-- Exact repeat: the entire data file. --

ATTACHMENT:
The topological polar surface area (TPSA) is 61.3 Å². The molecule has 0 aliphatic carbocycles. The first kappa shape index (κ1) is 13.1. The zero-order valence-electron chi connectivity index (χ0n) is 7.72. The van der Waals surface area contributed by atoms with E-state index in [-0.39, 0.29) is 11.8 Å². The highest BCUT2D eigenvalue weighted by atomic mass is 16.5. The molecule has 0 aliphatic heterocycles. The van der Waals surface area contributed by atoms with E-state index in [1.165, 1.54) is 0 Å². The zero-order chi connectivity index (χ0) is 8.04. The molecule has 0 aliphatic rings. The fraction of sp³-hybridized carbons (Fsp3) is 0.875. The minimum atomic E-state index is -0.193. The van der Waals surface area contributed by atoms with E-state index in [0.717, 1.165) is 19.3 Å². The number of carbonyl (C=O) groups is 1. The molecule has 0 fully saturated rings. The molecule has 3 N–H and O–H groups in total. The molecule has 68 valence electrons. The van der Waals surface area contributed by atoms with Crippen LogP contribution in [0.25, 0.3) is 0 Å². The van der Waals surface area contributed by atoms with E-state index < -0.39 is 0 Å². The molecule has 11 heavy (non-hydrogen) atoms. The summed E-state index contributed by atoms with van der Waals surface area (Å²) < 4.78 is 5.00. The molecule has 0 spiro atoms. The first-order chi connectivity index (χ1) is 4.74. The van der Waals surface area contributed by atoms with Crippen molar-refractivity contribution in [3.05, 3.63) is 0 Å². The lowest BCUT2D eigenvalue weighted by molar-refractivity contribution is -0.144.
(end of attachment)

The topological polar surface area (TPSA) is 61.3 Å². The molecule has 0 aliphatic carbocycles. The first kappa shape index (κ1) is 13.1. The zero-order valence-electron chi connectivity index (χ0n) is 7.72. The van der Waals surface area contributed by atoms with E-state index in [-0.39, 0.29) is 11.8 Å². The highest BCUT2D eigenvalue weighted by atomic mass is 16.5. The molecule has 0 aliphatic heterocycles. The van der Waals surface area contributed by atoms with E-state index in [1.165, 1.54) is 0 Å². The zero-order chi connectivity index (χ0) is 8.04. The molecule has 0 aliphatic rings. The fraction of sp³-hybridized carbons (Fsp3) is 0.875. The minimum atomic E-state index is -0.193. The van der Waals surface area contributed by atoms with E-state index in [0.717, 1.165) is 19.3 Å². The number of carbonyl (C=O) groups is 1. The molecule has 0 fully saturated rings. The molecule has 3 N–H and O–H groups in total. The molecule has 68 valence electrons. The van der Waals surface area contributed by atoms with Crippen LogP contribution in [0.25, 0.3) is 0 Å². The van der Waals surface area contributed by atoms with E-state index < -0.39 is 0 Å². The molecule has 11 heavy (non-hydrogen) atoms. The summed E-state index contributed by atoms with van der Waals surface area (Å²) < 4.78 is 5.00. The molecule has 0 spiro atoms. The first-order chi connectivity index (χ1) is 4.74. The van der Waals surface area contributed by atoms with Crippen molar-refractivity contribution in [3.05, 3.63) is 0 Å². The lowest BCUT2D eigenvalue weighted by molar-refractivity contribution is -0.144.